Anthony P. Polito (Suffolk), Combining Businesses and Their Ownership: The Case for Uniform Nonrecognition under the Internal Revenue Code:
If a juridical entity that conducts a bona fide business is absorbed entirely into another juridical entity that also conducts a bona fide business, and the equity holders of the absorbed business receive nothing but equity in the absorbing entity in the transaction, and the equity holders of the absorbing entity retain in form exactly the same legal entitlements as before the transaction, no tax consequences should be triggered with respect to the gain or loss accrued with respect to either the business assets or the equity interests involved.
An individual conversant with practice under the existing U.S. tax law might well be inclined to say that the Proposition holds but not always under existing law. This Article, however, takes a step back to reexamine the Proposition more broadly than that, beginning with first principles of taxation. What principles of taxation would justify such a broad Proposition? To what extent does the existing Internal Revenue Code (“Code”) fulfill the Proposition? To the extent that it does not, on what legitimate considerations is that result predicated? In those cases, are there better options for satisfying those legitimate considerations?
This Article addresses each of these questions in turn. Elsewhere, in an article entitled Advancing to Corporate Tax Integration: A Laissez-Faire Approach, I advanced the proposition that double taxation is sufficiently problematic, because of the distortions to allocative efficiency and distributive equity that it generates, that integrationism should be regarded as normative (“Integrationist Norm”), and, therefore, self-help and partial integration initiatives should be pursued as a second-best solution to the question of appropriate business taxation. At the outset of the analysis, it is important to be clear that this is the perspective from which this Article addresses the questions presented.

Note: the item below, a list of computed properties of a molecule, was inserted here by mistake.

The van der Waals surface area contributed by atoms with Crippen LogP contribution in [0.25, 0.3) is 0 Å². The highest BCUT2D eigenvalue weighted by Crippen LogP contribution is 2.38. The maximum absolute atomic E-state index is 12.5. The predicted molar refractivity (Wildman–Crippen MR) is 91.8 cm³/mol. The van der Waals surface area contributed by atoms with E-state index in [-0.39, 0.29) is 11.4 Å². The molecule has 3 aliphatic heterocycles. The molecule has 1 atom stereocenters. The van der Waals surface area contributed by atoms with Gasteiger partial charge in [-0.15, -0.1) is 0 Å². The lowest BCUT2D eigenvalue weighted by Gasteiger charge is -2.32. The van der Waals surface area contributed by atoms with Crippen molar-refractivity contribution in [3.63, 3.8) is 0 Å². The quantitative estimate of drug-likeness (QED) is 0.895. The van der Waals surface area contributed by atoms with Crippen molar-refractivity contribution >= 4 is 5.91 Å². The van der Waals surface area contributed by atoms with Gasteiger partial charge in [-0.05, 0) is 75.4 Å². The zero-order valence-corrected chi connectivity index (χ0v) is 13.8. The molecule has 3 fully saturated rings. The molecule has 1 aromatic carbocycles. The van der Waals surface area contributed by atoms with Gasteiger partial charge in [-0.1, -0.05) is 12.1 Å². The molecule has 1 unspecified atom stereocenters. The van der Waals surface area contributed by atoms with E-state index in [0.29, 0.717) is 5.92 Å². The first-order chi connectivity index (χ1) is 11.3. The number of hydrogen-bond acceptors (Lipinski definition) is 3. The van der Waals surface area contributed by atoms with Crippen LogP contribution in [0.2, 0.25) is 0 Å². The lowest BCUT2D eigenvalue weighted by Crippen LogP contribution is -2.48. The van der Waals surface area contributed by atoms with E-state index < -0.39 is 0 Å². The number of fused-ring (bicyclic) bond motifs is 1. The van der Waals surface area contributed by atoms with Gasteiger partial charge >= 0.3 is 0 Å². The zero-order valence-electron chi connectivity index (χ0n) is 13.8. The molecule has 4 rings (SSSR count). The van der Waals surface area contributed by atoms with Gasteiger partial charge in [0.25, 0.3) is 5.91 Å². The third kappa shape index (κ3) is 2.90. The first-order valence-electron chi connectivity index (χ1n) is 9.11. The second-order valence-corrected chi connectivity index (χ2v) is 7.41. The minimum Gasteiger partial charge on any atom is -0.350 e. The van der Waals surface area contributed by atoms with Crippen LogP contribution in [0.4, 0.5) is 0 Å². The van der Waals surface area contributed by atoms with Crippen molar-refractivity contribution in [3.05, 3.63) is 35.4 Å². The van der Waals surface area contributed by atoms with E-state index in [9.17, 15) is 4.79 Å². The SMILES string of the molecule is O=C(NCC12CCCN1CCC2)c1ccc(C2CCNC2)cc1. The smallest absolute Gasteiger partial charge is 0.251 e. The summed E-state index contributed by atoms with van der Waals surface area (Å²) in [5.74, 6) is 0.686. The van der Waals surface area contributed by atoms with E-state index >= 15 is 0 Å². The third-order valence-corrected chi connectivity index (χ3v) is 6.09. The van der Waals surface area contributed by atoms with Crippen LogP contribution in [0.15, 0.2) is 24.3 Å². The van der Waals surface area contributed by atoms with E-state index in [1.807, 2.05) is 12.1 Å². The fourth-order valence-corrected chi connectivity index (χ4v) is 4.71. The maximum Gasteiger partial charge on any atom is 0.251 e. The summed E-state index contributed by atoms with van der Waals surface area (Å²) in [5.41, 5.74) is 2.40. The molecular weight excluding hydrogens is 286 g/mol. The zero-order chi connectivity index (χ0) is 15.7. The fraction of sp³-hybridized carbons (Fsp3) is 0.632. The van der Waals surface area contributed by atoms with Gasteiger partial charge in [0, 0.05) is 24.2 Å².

The Integrationist Norm calls ideally for the exact elimination of the excess burden of double taxation and the economic and distributive distortions that double taxation entails. In practice, there are circumstances in which circumstances in which it is impossible to eliminate double taxation of business profits without exempting them entirely from taxation. In those circumstances, some pragmatic deviation from the Integrationist Norm is unavoidable, and the question is what deviation must be, or is at least most wisely, accepted.
Before proceeding, is it important to note that this Article confines itself purely to businesses conducted in entities that are domestic. Allowing for foreign business entities raises complications that are beyond its scope. Most notably when is it appropriate to tax a transaction that should not otherwise trigger an income tax solely because it would allow gain to escape U.S. taxing jurisdiction.